Preparing Your Child for Surgery
It's been said that "minor" surgery is surgery on someone other than yourself. One exception to this old adage is when your child needs surgery.
All children can benefit from psychological preparation for planned surgical experiences. Adequate preparation can help children feel less anxious about the surgical process and have a smoother recovery.
Studies show significant differences in postsurgery anxiety between those children prepared for surgery and those who were not. The differences are consistent across age groups, gender, and pain levels of surgery.
To prepare your child for surgery, you must first prepare yourself as a parent. Become as knowledgeable as possible about the planned surgery. At the preoperative office visit, ask your child's surgeon about the length of the surgical procedure, expected time in the operating room, pain control, wound care, and recovery time.
Most surgeries are now "same-day" procedures requiring no overnight or prolonged stays. At least one parent may stay with the child at all times except while the surgeon is operating. After surgery, you may stay with your child in the recovery room. If hospitalization is required, Children's Hospital at Erlanger allows parents to stay overnight, minimizing separation anxiety for both parents and children. Before surgery,
help your toddler by reading books about going to the hospital.
Use clear, simple explanations about procedures.
As a parent, you can help your child by remaining calm. Simplify your life during this time. Don't be afraid to ask for help from family and friends. Children, including infants, will sense if you're frightened or stressed. Nonverbal communication, such as relaxed facial expressions, gestures, and body language, can give positive assurance to your child before surgery.
Preparing Your Child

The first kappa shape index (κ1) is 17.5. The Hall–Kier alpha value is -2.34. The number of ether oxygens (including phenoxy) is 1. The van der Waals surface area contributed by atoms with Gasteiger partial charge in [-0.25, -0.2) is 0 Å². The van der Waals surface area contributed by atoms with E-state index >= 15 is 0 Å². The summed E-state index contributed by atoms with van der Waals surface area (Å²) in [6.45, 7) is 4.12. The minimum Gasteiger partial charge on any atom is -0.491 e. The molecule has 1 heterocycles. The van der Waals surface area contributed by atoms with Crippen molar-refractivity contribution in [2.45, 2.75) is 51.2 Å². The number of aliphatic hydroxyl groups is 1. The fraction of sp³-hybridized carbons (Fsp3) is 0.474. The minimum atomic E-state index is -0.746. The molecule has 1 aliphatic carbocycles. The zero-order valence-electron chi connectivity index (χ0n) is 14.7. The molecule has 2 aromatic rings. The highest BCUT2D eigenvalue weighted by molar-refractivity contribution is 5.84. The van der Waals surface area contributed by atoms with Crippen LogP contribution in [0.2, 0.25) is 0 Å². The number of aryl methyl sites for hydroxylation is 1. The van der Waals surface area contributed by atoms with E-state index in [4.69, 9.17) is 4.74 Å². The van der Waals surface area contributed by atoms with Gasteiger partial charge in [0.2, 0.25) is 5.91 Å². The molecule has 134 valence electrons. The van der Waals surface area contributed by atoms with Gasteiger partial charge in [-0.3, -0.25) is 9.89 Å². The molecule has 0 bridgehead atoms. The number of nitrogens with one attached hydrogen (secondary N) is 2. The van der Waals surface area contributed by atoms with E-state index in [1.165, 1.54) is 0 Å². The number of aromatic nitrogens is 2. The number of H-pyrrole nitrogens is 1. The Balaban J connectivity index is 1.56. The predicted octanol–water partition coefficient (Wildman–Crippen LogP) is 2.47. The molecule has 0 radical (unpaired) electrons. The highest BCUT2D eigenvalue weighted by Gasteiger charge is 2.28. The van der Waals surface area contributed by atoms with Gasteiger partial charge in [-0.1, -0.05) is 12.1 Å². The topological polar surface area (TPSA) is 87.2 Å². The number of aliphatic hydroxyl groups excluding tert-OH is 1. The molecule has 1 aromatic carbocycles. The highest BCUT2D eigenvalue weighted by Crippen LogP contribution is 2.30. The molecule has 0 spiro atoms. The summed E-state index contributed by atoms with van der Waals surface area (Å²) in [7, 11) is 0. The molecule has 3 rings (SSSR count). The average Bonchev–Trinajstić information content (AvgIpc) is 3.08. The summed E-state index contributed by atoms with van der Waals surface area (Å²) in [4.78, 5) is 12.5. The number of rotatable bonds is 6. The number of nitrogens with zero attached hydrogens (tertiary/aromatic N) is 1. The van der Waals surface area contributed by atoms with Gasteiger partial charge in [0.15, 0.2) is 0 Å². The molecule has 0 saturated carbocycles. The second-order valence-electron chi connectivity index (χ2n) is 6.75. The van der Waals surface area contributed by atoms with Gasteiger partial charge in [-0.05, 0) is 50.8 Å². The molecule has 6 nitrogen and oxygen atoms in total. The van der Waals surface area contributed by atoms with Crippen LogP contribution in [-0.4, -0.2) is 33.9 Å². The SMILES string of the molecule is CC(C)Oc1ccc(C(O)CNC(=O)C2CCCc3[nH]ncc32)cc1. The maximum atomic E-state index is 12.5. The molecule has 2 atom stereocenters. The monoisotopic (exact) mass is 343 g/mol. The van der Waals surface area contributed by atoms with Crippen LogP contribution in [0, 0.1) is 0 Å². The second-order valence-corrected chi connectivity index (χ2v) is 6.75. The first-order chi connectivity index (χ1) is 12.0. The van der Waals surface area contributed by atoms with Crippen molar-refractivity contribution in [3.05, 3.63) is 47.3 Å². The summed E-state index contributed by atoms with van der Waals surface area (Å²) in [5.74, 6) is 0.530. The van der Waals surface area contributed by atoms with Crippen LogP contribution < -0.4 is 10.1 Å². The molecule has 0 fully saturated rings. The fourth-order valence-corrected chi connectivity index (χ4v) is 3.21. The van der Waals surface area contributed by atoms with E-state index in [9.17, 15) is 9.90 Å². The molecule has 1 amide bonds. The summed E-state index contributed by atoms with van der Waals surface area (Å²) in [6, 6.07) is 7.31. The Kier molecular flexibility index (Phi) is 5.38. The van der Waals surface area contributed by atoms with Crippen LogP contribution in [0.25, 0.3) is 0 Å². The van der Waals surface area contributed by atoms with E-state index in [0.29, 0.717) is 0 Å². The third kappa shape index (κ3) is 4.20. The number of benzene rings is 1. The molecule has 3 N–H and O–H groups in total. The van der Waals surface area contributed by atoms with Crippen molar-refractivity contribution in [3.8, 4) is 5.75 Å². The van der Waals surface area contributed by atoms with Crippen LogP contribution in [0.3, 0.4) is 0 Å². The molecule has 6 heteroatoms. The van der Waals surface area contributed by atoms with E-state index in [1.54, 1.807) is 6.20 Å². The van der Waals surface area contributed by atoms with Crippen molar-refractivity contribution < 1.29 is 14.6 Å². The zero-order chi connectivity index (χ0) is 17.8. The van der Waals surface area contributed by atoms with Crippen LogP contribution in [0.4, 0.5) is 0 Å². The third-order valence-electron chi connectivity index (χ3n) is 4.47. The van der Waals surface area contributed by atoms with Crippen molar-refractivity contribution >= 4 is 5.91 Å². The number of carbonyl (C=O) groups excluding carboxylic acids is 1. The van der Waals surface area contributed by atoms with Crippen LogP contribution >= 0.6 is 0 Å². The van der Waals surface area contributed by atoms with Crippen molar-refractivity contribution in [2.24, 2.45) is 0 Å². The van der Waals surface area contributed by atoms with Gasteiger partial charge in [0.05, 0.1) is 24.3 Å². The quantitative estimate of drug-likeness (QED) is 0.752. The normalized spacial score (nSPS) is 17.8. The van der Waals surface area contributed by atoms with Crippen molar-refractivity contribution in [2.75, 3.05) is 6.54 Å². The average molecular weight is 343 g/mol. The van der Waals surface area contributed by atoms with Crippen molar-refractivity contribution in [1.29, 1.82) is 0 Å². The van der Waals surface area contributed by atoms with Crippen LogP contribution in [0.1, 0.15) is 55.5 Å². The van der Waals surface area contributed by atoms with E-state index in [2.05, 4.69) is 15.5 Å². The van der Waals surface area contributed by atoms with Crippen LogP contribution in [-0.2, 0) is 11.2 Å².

Once you're prepared for your child's upcoming surgery, you're ready to prepare your child. How you prepare your child will depend on his age, maturity, and level of development. Children cope much better if they have some idea of what will happen and why it is necessary. Give information at your child's level of understanding, correcting misconceptions and dispelling fears and feelings of guilt.
Although infants are too young to understand verbal explanations, they can benefit from your efforts to minimize stress in the hospital environment. Stressful situations for infants may include separation from parents, strange sights, sounds, and smells, changes in routines or sleep patterns, and different caregivers.
Before the day of surgery, maintain your baby's routine. Inform the nursing staff of your baby's schedule, including sleep patterns and feeding habits. Plan to distract, rock, walk, and comfort your baby during the brief period before surgery when eating and drinking are not allowed.
Bring your baby's favorite security item to the hospital to create a familiar environment. Give lots of love and let your baby know that you will be nearby.
Common hospital fears for toddlers may include:
• being left alone
• staying in a strange bed or room
• losing the comforts of home, family, and possessions
• being in contact with unfamiliar people
• painful procedures
• medical equipment that looks and sounds scary
• feeling helpless.
Before surgery, help your toddler by reading books about going to the hospital. Interactively play with dolls or stuffed animals. Use clear, simple explanations about procedures.
Preschoolers and Young Children
Interactive play and books also help preschoolers and school-age children. Touring the hospital before surgery allows children to see and hear events that they will experience on surgery day.
Make sure preschoolers and young children know why they will be having surgery and clear up any misconceptions. Often, children think they have done something wrong or they think needles are given to kids who are "bad."
Common fears and concerns of teens who are facing surgery include:
• loss of control
• being away from school and friends
• having a body part damaged or changed in appearance
• fear of surgery and its risks
• dying during surgery
• fear of what others will think about their sickness or hospitalization.
Books and Internet articles can help your teen learn more about his upcoming surgery. Let your teen know that it is acceptable to be afraid and to cry. Recording thoughts and feelings in a journal may be helpful to your teen. Encourage friends and family to call, visit, or send cards after surgery so your child will be assured of a strong support system.
Written by Lisa A. Smith, MD, FACS